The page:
Bowling For Columbine

Bowling For Columbine

Directed by Michael Moore


Michael Moore, master of the drive-by interview, tackles the matter of guns and violence in America. And, like a shooter with a semi automatic and no upper body strength, he sprays ideas and concepts across the screen, killing some and wounding many. The general argument here is that too many people kill each other with guns in America, but the root cause or solution is left a mystery for the viewer. Moore offers tons of ideas, and then knocks each straw man down in turn. Too many guns? Canada has more. A violent history? Not as violent as Germany or England. Marylin Manson lyrics? He’s the most lucid person in the movie, offering to listen to victims instead of lecture them. Hey, maybe it’s Dick Clark’s fault! He got a tax credit for hiring a woman whose six-year-old shot a little girl. Well, that’s a stretch in my mind, but you’ll enjoy watching Clark slam his limo door in Moore’s face and rolls off. There is some positive action as well, with Moore getting K-Mart to stop selling guns and ammo, just as it slides into bankruptcy. Even Charlton Heston, Maximum Leader of the NRA, submits to an interview and catches himself just a minute too late as he tries to improv an answer to a tricky question. It seems no one, not even Moore, has an answer to the question of violent death in America.

There’s a lot more ground to cover — exercises with paramilitary groups in Michigan, talking to James Nichols, interviewing Columbine parents and survivors, debating poverty and welfare reform and Canadian social policies, killer bees and the war in Bosnia. We even visit an amazing little bank in North Dakota that gives guns as premiums for opening Certificates of Deposit. Mr. Moore sagely asks: “Is it a good idea to give out guns in a bank?” There is no real response, but they do perform a background check on him just to make sure. He’s clean. Then it’s off to some disaffected youth in Michigan, one who sells stolen guns and drugs, and another that was disappointed not to be named “Guy Most Likely to Detonate a Pipe Bomb in Gym Class.” We probably don’t really want these guys owning weapons, but they are who so many Americans turn to get them in a pinch.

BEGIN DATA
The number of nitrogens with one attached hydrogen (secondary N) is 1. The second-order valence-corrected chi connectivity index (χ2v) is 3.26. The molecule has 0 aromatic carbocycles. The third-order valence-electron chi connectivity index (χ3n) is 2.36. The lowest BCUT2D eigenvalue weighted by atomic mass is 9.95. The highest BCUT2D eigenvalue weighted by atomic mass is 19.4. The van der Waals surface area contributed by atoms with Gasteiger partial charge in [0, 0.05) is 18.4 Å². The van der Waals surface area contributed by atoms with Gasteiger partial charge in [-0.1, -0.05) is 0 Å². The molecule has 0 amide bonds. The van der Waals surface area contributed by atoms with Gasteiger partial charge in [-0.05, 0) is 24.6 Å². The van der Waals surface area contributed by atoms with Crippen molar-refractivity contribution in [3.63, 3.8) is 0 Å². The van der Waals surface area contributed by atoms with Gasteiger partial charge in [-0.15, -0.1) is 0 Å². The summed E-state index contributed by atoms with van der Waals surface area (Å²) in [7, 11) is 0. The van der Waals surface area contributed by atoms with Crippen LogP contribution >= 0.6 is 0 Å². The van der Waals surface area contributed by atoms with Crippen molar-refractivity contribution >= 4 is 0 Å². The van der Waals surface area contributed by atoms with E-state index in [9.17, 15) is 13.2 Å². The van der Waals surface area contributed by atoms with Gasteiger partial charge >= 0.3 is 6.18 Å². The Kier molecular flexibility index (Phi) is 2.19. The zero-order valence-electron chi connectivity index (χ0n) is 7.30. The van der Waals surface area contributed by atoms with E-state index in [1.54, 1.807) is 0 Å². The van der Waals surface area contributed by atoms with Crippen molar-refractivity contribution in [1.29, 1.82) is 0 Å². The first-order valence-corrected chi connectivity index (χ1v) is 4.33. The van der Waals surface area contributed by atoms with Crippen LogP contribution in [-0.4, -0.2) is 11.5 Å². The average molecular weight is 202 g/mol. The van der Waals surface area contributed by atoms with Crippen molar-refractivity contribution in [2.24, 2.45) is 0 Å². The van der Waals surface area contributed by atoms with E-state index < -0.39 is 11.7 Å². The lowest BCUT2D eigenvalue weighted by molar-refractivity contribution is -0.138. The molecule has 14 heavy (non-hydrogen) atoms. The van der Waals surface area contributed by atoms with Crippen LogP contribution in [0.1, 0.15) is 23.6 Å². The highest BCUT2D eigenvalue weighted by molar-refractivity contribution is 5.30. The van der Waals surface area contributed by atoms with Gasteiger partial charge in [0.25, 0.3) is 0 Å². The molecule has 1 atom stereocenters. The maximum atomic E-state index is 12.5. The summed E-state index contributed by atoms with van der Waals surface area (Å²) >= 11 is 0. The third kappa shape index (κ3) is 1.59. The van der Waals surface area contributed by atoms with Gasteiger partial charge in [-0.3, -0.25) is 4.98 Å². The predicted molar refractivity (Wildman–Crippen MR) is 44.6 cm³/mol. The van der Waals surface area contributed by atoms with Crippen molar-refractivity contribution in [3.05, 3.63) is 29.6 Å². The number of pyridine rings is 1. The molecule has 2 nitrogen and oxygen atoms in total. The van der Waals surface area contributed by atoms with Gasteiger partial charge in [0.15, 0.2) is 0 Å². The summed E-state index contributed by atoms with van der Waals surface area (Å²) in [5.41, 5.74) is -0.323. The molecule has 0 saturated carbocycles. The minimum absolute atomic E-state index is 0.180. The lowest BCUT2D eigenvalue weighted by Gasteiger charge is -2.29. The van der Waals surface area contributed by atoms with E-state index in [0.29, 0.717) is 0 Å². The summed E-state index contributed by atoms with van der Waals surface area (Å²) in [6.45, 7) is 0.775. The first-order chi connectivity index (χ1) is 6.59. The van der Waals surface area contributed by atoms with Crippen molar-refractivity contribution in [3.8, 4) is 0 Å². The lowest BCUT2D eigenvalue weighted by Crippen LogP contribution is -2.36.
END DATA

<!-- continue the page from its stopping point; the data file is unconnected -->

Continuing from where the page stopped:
The high point of this random access film is an animated history of America, narrated by Mr. Bullet. There’s no credit given to the South Park creators, but it sure looks like their work as the whites get off the boat in Plymouth and start killing their way into the 21st century. Trey Parker speaks with some authority on high school, being a Columbine alum himself and detailing why high schools sucked then and now. Perhaps the best-aimed shot of the film wings the local news media in America, a group who lived by the philosophy of “If it bleeds, it leads.” Crime is down, but crime coverage is up. Maybe we only THINK we have a problem. After all, that’s how Hearst started the Spanish American War.

Bowling raises a ton of good points, but fails miserably to connect them into any sort of coherent narration. Moore points the finger of social failure in all directions, and the result is a great collection of genuinely funny and touching moments assembled into a difficult to digest film. It’s a Porky Pig diatribe on an important topic — angry and fulminous and nearly impossible to follow. Moore interviews gun fanatics, and one is glad he’s not in their camp. His sense of diffuse anger is identical to that of any of his subjects, just pointed in other directions. What Moore does best is corner people and ask them embarrassing questions until they either slam the door in his face or come across as complete idiots. It fun to see the result, but it’s never enough to become a call to arm or disarm. The take away line is we are all a bunch of sick puppies, afraid of own shadow and ready to shoot it dead. Looks like it’s another thing for us all to worry about.

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